My former colleague from the north coast used to tell stories about how they would drag a sign saying Gordon Campbell College out to the hole in the ground and hold protests over this symbolic gesture of a new building rather than fulfil the commitment to build a new campus.
Years of opportunities were lost because of the time that this government stalled before building that campus. Of course, then, after the campus was built, this government never provided the college with sufficient operating funding to make the best of it. That's where we are today, with colleges and universities being asked to slash $40 million from their operating budgets, choking innovation and driving up tuition fees.
The full account of Monday's talking points can be found from the Legislature record here, his commentary is recorded at the 1020 mark.
Mr. Austin's review starts at the 20 minute mark on the video player and can be viewed from the Legislature Video Archive for the Monday morning session of March 31st.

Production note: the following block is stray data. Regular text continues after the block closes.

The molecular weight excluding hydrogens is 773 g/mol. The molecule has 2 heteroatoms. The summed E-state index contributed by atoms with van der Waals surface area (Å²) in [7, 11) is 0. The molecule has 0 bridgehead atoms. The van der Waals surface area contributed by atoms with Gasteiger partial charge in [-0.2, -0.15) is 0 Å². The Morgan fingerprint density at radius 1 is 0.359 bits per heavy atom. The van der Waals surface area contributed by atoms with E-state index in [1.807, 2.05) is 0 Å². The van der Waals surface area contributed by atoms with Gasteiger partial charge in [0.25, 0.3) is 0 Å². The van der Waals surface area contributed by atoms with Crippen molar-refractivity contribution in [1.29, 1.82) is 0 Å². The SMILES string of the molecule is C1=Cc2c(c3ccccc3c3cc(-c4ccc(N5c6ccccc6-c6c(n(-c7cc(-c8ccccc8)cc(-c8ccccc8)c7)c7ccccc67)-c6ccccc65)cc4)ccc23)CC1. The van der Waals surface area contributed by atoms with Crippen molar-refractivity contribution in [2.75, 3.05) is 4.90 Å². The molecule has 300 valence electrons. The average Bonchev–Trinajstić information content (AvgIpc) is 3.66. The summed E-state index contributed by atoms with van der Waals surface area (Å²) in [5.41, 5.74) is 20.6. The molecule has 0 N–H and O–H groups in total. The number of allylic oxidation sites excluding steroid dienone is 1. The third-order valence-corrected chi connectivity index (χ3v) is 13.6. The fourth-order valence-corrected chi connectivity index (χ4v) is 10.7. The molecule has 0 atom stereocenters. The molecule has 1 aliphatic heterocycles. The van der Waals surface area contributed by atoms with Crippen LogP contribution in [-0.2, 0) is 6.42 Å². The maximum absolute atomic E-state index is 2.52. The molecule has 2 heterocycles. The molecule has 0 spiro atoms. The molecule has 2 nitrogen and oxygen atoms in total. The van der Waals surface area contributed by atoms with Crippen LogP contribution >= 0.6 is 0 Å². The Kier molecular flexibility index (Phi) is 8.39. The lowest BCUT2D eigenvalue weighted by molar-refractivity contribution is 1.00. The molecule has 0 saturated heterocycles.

When it comes to asking questions on major concerns of the northwest in recent weeks, it's Mr. Austin who appears to have taken up the bulk of the talking points for the Northwest in the Legislature.
The North Coast's MLA Jennifer Rice hasn't been particularly active during the public roles of Legislature sessions in recent weeks. In fact, for these first few months of the new session, she hasn't raised the profile of the riding very much since the Legislature returned in February.
It appears that when it comes to discussion on development in the Northwest, the topic has for the most part been left to Mr. Austin to carry the bulk of the debate. Mainly as would be expected with a Terrace or Kitimat slant, though as we have seen from time to time offering an occasional mention of developments on the North Coast.
We have more on Legislature developments in Victoria available on our Archive page.